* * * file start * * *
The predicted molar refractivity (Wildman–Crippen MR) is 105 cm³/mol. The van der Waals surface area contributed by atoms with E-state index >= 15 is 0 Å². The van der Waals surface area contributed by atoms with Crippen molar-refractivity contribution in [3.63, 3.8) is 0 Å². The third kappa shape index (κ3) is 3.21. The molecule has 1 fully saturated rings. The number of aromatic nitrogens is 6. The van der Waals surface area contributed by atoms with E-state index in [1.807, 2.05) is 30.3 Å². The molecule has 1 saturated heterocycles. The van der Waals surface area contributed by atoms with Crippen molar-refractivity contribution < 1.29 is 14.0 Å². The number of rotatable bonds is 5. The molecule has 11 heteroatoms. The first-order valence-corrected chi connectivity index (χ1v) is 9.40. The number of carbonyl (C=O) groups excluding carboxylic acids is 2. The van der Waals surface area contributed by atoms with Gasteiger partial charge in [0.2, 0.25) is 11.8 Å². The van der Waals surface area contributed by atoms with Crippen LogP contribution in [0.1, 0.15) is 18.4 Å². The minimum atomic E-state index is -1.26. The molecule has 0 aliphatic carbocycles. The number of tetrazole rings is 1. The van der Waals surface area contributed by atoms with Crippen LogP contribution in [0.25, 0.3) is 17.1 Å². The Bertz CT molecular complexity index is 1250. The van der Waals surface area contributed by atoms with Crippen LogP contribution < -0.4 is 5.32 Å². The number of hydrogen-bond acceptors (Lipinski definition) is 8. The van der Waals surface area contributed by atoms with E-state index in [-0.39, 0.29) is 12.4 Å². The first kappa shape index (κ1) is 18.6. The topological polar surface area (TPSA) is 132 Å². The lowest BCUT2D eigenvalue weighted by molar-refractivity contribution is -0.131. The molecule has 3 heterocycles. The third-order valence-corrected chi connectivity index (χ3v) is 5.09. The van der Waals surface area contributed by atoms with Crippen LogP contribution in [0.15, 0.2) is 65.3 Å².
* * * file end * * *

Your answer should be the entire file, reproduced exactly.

The predicted molar refractivity (Wildman–Crippen MR) is 105 cm³/mol. The van der Waals surface area contributed by atoms with E-state index >= 15 is 0 Å². The van der Waals surface area contributed by atoms with Crippen molar-refractivity contribution in [3.63, 3.8) is 0 Å². The third kappa shape index (κ3) is 3.21. The molecule has 1 fully saturated rings. The number of aromatic nitrogens is 6. The van der Waals surface area contributed by atoms with E-state index in [1.807, 2.05) is 30.3 Å². The molecule has 1 saturated heterocycles. The van der Waals surface area contributed by atoms with Crippen molar-refractivity contribution < 1.29 is 14.0 Å². The number of rotatable bonds is 5. The molecule has 11 heteroatoms. The first-order valence-corrected chi connectivity index (χ1v) is 9.40. The number of carbonyl (C=O) groups excluding carboxylic acids is 2. The van der Waals surface area contributed by atoms with Gasteiger partial charge in [0.2, 0.25) is 11.8 Å². The van der Waals surface area contributed by atoms with Crippen LogP contribution in [0.1, 0.15) is 18.4 Å². The minimum atomic E-state index is -1.26. The molecule has 0 aliphatic carbocycles. The number of tetrazole rings is 1. The van der Waals surface area contributed by atoms with Crippen LogP contribution in [0.25, 0.3) is 17.1 Å². The Bertz CT molecular complexity index is 1250. The van der Waals surface area contributed by atoms with Crippen LogP contribution < -0.4 is 5.32 Å². The number of hydrogen-bond acceptors (Lipinski definition) is 8. The van der Waals surface area contributed by atoms with E-state index in [-0.39, 0.29) is 12.4 Å². The first kappa shape index (κ1) is 18.6. The topological polar surface area (TPSA) is 132 Å². The lowest BCUT2D eigenvalue weighted by molar-refractivity contribution is -0.131. The molecule has 3 heterocycles. The third-order valence-corrected chi connectivity index (χ3v) is 5.09. The van der Waals surface area contributed by atoms with Crippen LogP contribution in [0.15, 0.2) is 65.3 Å².